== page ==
LILLEHAMMER

Long nestled in happy obscurity 85 miles north of Oslo, Lillehammer, Norway, was host to the 1994 Winter Olympics. Visitors can see the ski runs—there are two Olympic downhill ski slopes and more than 200 miles of marked cross-country trails—skating rinks and the Olympic village.

Lillehammer also has the Maihaugen Open-Air Museum, a living-history exhibit of 150 buildings - one of the country's best museums. You can spend hours browsing the old workshops—there's one for practically every occupation, from frame maker to gilder to gunsmith. Each is highly detailed: It's as though the craftsman had stopped in the middle of his work to get a cup of coffee. As you move through the centuries, you can taste local cheeses and potato bread, watch soap being made and be shown around meticulously decorated homes by English-speaking actors in period costumes.

 

If time permits, take a tour of the city's stave churches or explore the rock carvings in nearby Drotten. In the same region, between Lillehammer and Lom, the Gudbrandsdal Valley is called Peer Gynt Country (the legendary Norwegian folk hero is said to have lived there) and merits a day's drive to see beautiful pine-clad slopes, northern meadows and picturesque streams.

Recreation

In addition to skiing attractions, Lillehammer also features summer activities such as the wheel-bob, a warm-weather version of the bobsled used in the 1994 Olympics. The under-two-minute ride is located in Hunderfossen, a mountainous area about 10 miles from Lillehammer.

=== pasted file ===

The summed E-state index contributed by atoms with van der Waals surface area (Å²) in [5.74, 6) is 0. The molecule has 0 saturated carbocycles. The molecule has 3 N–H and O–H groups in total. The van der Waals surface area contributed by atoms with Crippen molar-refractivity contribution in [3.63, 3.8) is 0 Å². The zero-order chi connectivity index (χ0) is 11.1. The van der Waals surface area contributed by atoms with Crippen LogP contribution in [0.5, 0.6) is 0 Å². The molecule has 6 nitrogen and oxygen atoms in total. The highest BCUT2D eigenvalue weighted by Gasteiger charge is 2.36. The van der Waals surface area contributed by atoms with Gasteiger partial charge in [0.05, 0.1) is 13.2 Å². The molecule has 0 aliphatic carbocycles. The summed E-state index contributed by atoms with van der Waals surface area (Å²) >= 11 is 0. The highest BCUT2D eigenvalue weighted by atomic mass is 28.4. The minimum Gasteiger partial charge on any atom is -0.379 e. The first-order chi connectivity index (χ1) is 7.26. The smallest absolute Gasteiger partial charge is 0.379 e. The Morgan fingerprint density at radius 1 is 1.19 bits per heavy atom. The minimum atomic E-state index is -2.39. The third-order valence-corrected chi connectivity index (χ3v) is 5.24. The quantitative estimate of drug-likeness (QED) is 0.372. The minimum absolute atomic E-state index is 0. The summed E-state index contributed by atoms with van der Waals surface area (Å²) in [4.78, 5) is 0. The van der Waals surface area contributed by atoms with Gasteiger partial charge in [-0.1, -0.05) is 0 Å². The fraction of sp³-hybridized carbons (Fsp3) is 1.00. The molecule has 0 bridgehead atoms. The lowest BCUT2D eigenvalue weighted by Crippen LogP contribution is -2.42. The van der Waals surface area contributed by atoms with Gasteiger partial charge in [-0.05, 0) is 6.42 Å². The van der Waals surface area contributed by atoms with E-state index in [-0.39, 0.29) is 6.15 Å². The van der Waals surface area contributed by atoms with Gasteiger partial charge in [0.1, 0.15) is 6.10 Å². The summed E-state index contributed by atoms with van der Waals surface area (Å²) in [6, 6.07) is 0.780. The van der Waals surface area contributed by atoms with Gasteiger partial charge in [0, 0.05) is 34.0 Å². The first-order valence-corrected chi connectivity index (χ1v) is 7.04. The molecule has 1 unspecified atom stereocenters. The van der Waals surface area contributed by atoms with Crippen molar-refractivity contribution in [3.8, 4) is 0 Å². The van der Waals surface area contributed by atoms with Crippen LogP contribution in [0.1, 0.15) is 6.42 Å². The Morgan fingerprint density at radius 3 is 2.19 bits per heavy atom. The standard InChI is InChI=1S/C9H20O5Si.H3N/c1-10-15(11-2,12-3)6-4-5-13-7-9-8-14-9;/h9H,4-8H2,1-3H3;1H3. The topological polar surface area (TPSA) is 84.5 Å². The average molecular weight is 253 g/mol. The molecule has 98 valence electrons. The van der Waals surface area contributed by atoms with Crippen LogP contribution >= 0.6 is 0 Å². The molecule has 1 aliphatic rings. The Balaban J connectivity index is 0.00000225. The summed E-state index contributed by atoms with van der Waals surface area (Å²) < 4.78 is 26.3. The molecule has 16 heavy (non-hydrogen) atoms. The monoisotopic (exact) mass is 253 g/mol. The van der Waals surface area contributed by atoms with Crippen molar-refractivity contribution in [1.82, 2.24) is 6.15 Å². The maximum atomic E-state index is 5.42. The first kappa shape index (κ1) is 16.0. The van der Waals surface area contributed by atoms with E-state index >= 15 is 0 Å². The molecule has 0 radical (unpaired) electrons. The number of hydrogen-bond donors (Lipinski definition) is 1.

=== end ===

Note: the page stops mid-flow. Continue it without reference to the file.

The Hunderfossen Familiepark features a Fairytale Palace with costumed characters. Reinforcing the fairytale theme, a 45-ft troll presides over the attractions, which include rafting on a gentle artificial river, go-karting, swimming and visiting a children's farm. The park also offers a ropes course with four courses designed for children of various ages and heights.

About 15 minutes from Lillehammer is the Hafjell Alpine Center, which was built for the 1994 Games and remains one of Norway's largest ski areas. There are about 186 miles of ski trails, and the resort has a gondola and three chair lifts.

In summer, Hafjell offers 15 miles of mountain-bike trails, including dirt jumps, which attract some 6,500 bikers a year. Visitors pay to ride the gondola, but once you are at the top, there is no charge for biking or hiking.

Treasure hunts, a wooden climbing play area and a small Tyrolean Traverse zipline for children also are available, as are four small on-mountain restaurants open during the summer season.

Travel 42

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Courtesy of: Darla Logsdon

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